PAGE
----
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Lifestyle // Good Neighbors
Christina O’Connor

Natalie Iwasa

Photo by Dwight Iwasa

On weekday mornings three times a week, Hawaii Kai resident Natalie Iwasa rides her bicycle with her two sons to Honolulu Waldorf School. The route takes them down Lunalilo Home Road, and then down Kalanianaole Highway. The trip is five-and-a-half miles long and takes about 30 minutes.

Iwasa has been biking with her kids, who are now 13 and 9, for years. But her efforts to encourage biking extend far beyond her own family. As a part of her ongoing efforts to increase bicycling in the community, she has started what is known as the Bike School Bus. Kids from the neighborhood can join Iwasa and her sons on the route to school. And just like a regular school bus, the group makes various stops along the way to drop off kids at different schools.

“I have ridden a bike for most of my life,” says Iwasa, who is a CPA with a private practice. “And I want to make things better for my two boys. I actually want kids to be able to play and to feel free to run around and walk and bike. And these days, it is just not like that … I am just really concerned about the obesity rate and the lack of physical activity that a lot of kids experience, and I just think it is really important for us to do something about that.”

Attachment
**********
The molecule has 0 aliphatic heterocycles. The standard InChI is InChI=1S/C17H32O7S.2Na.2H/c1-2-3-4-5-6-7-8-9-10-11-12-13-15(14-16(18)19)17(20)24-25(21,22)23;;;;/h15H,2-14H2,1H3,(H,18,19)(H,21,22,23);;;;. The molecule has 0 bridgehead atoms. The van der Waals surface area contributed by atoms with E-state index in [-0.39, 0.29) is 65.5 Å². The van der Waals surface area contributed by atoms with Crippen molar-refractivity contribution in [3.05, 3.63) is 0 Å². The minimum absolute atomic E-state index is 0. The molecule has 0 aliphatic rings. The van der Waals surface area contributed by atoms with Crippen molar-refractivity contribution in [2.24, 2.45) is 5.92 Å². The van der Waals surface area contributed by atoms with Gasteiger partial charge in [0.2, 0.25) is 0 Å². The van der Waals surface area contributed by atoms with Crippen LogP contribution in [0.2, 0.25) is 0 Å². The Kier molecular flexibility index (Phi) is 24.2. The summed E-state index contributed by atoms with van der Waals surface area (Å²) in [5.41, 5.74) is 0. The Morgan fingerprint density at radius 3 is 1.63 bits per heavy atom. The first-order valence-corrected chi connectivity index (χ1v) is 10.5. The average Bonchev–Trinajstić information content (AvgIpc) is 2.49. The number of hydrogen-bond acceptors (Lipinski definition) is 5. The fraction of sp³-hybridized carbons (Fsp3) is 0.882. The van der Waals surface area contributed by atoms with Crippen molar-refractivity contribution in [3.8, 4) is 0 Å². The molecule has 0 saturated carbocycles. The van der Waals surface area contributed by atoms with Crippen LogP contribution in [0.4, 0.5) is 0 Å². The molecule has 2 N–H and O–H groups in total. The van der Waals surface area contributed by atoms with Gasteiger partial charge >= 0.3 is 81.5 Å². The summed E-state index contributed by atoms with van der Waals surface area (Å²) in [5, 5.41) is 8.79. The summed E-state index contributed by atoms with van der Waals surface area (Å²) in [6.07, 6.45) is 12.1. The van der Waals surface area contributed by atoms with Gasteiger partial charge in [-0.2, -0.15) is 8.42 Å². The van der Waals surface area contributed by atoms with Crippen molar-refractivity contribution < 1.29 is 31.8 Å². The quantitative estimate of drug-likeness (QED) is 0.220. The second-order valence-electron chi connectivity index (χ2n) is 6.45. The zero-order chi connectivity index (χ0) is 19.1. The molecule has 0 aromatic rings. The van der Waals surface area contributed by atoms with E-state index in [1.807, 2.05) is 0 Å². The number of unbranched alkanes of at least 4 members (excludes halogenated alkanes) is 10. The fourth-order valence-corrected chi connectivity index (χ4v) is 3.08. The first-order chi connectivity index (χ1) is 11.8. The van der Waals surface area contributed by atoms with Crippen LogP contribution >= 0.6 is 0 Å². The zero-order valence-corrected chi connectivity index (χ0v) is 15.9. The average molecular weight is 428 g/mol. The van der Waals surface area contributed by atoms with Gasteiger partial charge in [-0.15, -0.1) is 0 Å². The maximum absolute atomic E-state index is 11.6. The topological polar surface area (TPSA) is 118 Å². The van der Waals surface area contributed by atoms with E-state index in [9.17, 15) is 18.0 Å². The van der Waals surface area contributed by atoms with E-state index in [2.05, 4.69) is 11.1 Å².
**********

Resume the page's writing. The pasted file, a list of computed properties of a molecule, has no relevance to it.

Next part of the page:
In order to encourage kids to ride their bikes, Iwasa has been instrumental in promoting a program called Safe Routes to School. At the end of last school year, she helped kick off a schoolwide bike or walk to school day at Waldorf, and the students achieved 58 percent participation.

In addition to these efforts, Iwasa has been involved with bicycle-related legislation and has taught bicycle safety classes. She has been active in advocating for biking since Charter Amendment 8, an initiative to make Honolulu more pedestrian- and bicycle-friendly, went before the City in 2006. It was during her efforts to promote the amendment that others in the community began calling her Bike Mom – a nickname that has stuck with her through the years.

Iwasa’s goals for this school year include establishing the bike or walk to school days as a monthly activity. She also is working to promote cyclovias – an event that blocks off a street to cars in order to encourage walking or biking. One is scheduled from 11 a.m. to 3 p.m. Aug. 26 on Hekili Street in Kailua. The event will include escorted bike riding on two different bike paths. For more information, visit cycloviahawaii.com.

“I would like to see bike racks at school full off bikes and I would like to see bike racks in our parks,” Iwasa says. “And I would like to get back to the days when more than 50 percent of kids biked or walked to school … If we had that, I would probably still keep pushing for more, but I would be pretty satisfied if we got to that point.”

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